Two questions, three (incomplete) answers

The Right Side News (“The Right News for Americans”) has a couple of questions, and three answers.

Why are Christians, as a new Pew report documents, the most persecuted religious group in the world? And why is their persecution occurring primarily throughout the Islamic world?

No, none of the three answers is “Because the Pew report went out of their way to make it look like Christians are more persecuted than they really are.” But there’s some interesting stuff in the answers Right Side News did publish.

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Louder than words

Matthew 7 records Jesus as saying, “every good tree bears good fruit, but the bad tree bears bad fruit. A good tree cannot produce bad fruit, nor can a bad tree produce good fruit. Every tree that does not bear good fruit is cut down and thrown into the fire. So then, you will know them by their fruits.” In context, it’s a reference to how believers are supposed to judge the difference between “true” prophets and false ones. But I thought it might be interesting to apply at a higher level. Instead of judging people sent by God or sent by Satan, what if we applied the same standards to God and Satan themselves?

With that in mind, I thought it might be interesting to take a tour through the Bible and compare the actual deeds attributed to God with the actual deeds attributed to Satan, so that we can know which one is indeed “the good tree.”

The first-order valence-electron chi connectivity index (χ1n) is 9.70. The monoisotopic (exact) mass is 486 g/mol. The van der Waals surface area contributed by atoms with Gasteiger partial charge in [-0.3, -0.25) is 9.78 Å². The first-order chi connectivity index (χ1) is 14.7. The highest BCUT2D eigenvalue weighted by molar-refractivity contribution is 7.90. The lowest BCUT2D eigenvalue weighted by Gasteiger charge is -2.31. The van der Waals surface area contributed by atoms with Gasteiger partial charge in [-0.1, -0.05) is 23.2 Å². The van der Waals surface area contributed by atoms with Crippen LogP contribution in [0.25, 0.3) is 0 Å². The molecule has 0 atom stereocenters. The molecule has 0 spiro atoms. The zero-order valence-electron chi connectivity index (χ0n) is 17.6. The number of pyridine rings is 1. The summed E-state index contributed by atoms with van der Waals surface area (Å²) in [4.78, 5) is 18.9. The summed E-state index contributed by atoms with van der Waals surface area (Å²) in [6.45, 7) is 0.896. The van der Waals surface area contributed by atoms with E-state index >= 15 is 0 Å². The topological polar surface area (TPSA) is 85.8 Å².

Genesis: God kills every man, woman, child, baby, and animal on earth except for 8 people and a few thousand pairs of animals on the ark. He also kills every man, woman, child, baby, and animal in the towns of Sodom and Gomorrah. Both mass murders (even of the babies) are justified on the grounds that men are evil, in God’s estimation. Also, an unknown number of people die from various famines and plagues, which are presumably controlled by God, for no particular reason. No mention of anyone being killed or harmed by Satan.

Meanwhile, God wants Abraham and his descendants to mutilate the genitals of all their male babies by cutting off the skin at the end, and He wants to be worshipped through taking animals, slitting their throats, cutting up their bodies, and burning them. Satan, on the other hand, is fine with leaving babies and animals unharmed, as far as Genesis tells us.

Exodus: God sends a violent hailstorm to kill every man, woman, child, or beast in Egypt unless they heed Moses’ warning and take shelter indoors. Any plants that survive the hailstorm are subsequently devoured by the locusts God sends after the hail, which is probably going to produce a serious food shortage in the months to come. God then kills all the firstborn of Egypt—man, woman, child, or baby, on the grounds that Pharaoh is being disobedient (after God hardened his heart to prevent him from obeying). Israelites are spared, IF they obey God by killing an innocent lamb and using its blood to mark the doors of their homes. They must also promise to kill animals as an offering to God every time they first give birth, so that God will not kill their firstborn.